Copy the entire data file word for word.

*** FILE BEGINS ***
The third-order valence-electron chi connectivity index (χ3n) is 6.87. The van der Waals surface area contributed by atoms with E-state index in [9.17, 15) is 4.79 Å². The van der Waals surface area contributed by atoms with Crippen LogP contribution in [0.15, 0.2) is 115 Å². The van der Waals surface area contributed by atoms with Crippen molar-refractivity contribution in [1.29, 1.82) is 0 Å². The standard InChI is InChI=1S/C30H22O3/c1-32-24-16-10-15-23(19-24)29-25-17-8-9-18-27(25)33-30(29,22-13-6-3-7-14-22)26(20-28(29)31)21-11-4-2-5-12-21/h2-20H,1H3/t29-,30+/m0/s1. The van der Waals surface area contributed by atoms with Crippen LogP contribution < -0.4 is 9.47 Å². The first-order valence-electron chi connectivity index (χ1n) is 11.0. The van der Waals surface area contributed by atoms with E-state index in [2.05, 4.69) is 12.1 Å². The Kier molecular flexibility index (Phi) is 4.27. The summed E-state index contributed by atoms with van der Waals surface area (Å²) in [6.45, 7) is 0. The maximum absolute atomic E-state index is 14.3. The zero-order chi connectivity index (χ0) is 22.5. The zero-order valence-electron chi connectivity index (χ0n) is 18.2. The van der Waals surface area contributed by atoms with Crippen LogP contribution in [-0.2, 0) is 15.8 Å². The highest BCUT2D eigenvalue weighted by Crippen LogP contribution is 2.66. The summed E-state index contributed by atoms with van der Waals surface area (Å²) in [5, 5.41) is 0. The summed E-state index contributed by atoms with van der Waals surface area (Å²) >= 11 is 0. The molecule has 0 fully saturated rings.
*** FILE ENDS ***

The third-order valence-electron chi connectivity index (χ3n) is 6.87. The van der Waals surface area contributed by atoms with E-state index in [9.17, 15) is 4.79 Å². The van der Waals surface area contributed by atoms with Crippen LogP contribution in [0.15, 0.2) is 115 Å². The van der Waals surface area contributed by atoms with Crippen molar-refractivity contribution in [1.29, 1.82) is 0 Å². The standard InChI is InChI=1S/C30H22O3/c1-32-24-16-10-15-23(19-24)29-25-17-8-9-18-27(25)33-30(29,22-13-6-3-7-14-22)26(20-28(29)31)21-11-4-2-5-12-21/h2-20H,1H3/t29-,30+/m0/s1. The van der Waals surface area contributed by atoms with Crippen LogP contribution < -0.4 is 9.47 Å². The first-order valence-electron chi connectivity index (χ1n) is 11.0. The van der Waals surface area contributed by atoms with E-state index in [2.05, 4.69) is 12.1 Å². The Kier molecular flexibility index (Phi) is 4.27. The summed E-state index contributed by atoms with van der Waals surface area (Å²) in [6.45, 7) is 0. The maximum absolute atomic E-state index is 14.3. The zero-order chi connectivity index (χ0) is 22.5. The zero-order valence-electron chi connectivity index (χ0n) is 18.2. The van der Waals surface area contributed by atoms with Crippen LogP contribution in [-0.2, 0) is 15.8 Å². The highest BCUT2D eigenvalue weighted by Crippen LogP contribution is 2.66. The summed E-state index contributed by atoms with van der Waals surface area (Å²) in [5, 5.41) is 0. The summed E-state index contributed by atoms with van der Waals surface area (Å²) >= 11 is 0. The molecule has 0 fully saturated rings.